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February 3, 2007 ·  , Philippine Daily Inquirer


Philippine Daily Inquirer, February 03, 2007
RAYMUND NARAG SPENT NEARLY SEVEN years in Quezon City jail for a crime he did not commit.

Three years after he was released from his living hell he published a book about his experience called “Freedom and Death: Inside the Jail.” Published in 2005, it painted a harrowing picture of a prison system more in tune with the 19th century than the modern age.

Narag, 33, was about to graduate with honors from the University of the Philippines in 1995 when he was accused of taking part in a fraternity rumble that resulted in the death of another student. After spending almost seven years in jail, he was acquitted and re leased from detention in 2002.

After the honor of his situation had sunk in, Narag decided he would use his time in jail productively. He organized and taught functional literacy classes for the inmates. He came up with projects to improve the lives of the prisoners. He also enrolled in the UP Open University program.

Upon his release, Narag decided he would make his career in the field of criminal justice. He took every opportunity to speak on the plight of people behind bars. The then Supreme Court Justice Hilario Davide took him in as a consultant on penal affairs. In 2005, the Supreme Court published his book.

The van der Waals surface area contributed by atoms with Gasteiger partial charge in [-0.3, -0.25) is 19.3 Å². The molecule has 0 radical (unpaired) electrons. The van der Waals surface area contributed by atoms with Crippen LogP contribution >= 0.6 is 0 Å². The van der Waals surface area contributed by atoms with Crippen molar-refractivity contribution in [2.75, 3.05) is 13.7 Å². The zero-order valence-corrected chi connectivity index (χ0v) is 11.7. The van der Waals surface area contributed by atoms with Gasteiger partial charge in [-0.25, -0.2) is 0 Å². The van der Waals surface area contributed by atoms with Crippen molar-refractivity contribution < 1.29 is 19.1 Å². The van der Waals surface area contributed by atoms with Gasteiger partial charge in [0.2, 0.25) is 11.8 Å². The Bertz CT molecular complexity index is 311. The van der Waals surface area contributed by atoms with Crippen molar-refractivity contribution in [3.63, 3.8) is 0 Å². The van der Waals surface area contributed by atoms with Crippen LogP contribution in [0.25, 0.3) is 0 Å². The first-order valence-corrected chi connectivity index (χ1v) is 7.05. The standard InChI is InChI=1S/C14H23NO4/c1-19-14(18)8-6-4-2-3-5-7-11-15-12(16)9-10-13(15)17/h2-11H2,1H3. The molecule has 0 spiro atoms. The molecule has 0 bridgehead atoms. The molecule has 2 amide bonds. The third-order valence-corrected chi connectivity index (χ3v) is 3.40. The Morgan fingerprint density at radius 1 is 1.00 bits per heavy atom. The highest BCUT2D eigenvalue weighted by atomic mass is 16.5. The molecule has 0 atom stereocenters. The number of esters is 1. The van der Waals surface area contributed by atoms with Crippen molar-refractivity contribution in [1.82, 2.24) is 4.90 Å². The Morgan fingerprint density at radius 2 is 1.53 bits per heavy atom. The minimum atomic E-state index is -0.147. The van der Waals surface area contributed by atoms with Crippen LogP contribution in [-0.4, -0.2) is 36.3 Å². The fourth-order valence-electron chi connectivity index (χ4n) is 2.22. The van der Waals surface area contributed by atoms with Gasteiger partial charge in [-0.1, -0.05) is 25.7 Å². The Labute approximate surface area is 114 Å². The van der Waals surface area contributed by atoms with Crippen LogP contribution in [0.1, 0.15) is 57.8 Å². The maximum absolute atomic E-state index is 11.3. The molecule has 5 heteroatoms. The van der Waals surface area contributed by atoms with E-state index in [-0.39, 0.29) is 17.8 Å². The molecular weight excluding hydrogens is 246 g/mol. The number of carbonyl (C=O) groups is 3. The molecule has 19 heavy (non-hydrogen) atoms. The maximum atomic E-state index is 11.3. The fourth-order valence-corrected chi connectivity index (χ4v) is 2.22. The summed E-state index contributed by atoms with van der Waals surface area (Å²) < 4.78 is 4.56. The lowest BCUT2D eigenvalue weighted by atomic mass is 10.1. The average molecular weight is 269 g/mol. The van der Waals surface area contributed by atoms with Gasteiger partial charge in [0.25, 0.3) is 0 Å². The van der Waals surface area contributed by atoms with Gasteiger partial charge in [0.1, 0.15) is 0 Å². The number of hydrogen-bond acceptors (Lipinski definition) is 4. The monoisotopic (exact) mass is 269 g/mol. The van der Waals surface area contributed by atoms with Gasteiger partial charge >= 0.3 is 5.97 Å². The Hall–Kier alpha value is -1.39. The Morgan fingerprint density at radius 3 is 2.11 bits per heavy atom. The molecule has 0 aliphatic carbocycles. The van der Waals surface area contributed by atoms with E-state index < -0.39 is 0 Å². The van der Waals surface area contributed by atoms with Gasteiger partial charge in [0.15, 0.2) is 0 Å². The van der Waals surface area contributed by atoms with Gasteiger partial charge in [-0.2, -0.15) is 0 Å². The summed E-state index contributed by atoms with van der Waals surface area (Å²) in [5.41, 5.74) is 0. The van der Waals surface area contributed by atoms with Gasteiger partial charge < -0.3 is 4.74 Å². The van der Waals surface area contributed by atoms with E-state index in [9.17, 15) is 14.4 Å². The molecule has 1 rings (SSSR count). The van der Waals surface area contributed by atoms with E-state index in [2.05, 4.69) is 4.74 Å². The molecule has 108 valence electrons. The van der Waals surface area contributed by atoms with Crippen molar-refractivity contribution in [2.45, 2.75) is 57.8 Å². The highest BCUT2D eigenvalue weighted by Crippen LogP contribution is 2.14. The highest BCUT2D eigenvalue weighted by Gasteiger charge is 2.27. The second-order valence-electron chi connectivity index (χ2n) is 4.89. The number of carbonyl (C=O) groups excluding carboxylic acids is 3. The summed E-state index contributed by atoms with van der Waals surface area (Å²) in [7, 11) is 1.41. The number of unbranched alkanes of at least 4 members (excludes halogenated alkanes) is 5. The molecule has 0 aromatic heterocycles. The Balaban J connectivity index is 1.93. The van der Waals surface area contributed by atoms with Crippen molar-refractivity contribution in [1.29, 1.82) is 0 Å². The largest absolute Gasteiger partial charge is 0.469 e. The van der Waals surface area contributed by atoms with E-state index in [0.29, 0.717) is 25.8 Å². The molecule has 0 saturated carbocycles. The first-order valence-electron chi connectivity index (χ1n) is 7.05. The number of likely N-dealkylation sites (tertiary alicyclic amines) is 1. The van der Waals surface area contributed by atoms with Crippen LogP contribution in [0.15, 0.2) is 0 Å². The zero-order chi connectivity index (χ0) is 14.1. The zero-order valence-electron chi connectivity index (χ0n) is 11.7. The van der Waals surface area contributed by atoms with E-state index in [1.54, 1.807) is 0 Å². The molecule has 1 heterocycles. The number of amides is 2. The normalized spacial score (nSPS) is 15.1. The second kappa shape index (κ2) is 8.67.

A cultural attache at the United States Embassy who heard of Narag’s story recommended him for a Fulbright scholarship. He is now in the Michigan State University working on his master’s in criminal justice.
In his book, Narag laid out in graphic detail the subhuman existence inmates were forced to endure: the stench, the over crowding, the toilets that ran like rivers through the cells, disease and death.

Built in the 1950s, the Quezon City jail was only supposed to house 236 inmates. Today it is home to more than 3,000 packed in so tight that many inmates sleep standing up.

It is a scene repeated around the country in a prison system grossly undermanned, poorly funded and neglected by the country’s economic planners.

According to Chief Superintendent Antonio Cruz, head of the Bureau of Jail Management and Penology and the largest cog in a fragmented penal service, the system is near to breaking point “Overcrowding is our most pressing problem,” he said.
Cruz’s bureau, which is an arm of the interior department, runs 1,100 prisons with a total cell area of over 56,000 square meters and a population at the end of 2006 of more than 60,000 inmates.

Most are awaiting trial while a small percentage are serving sentences for minor crimes like theft and illegal drug use.

Another 200 prisons are run by the police forces of smaller provincial towns as Cruz’s bureau with just 7,000 personnel, cannot cope. Ideally, he said, the system needs another 35,000 guards and support staff.

“The situation is not ideal” said Director General Avelino Razon, deputy chief for administration of the Philippine National Police.

“This takes up a big complement of men and women from their principal police duties,” he said.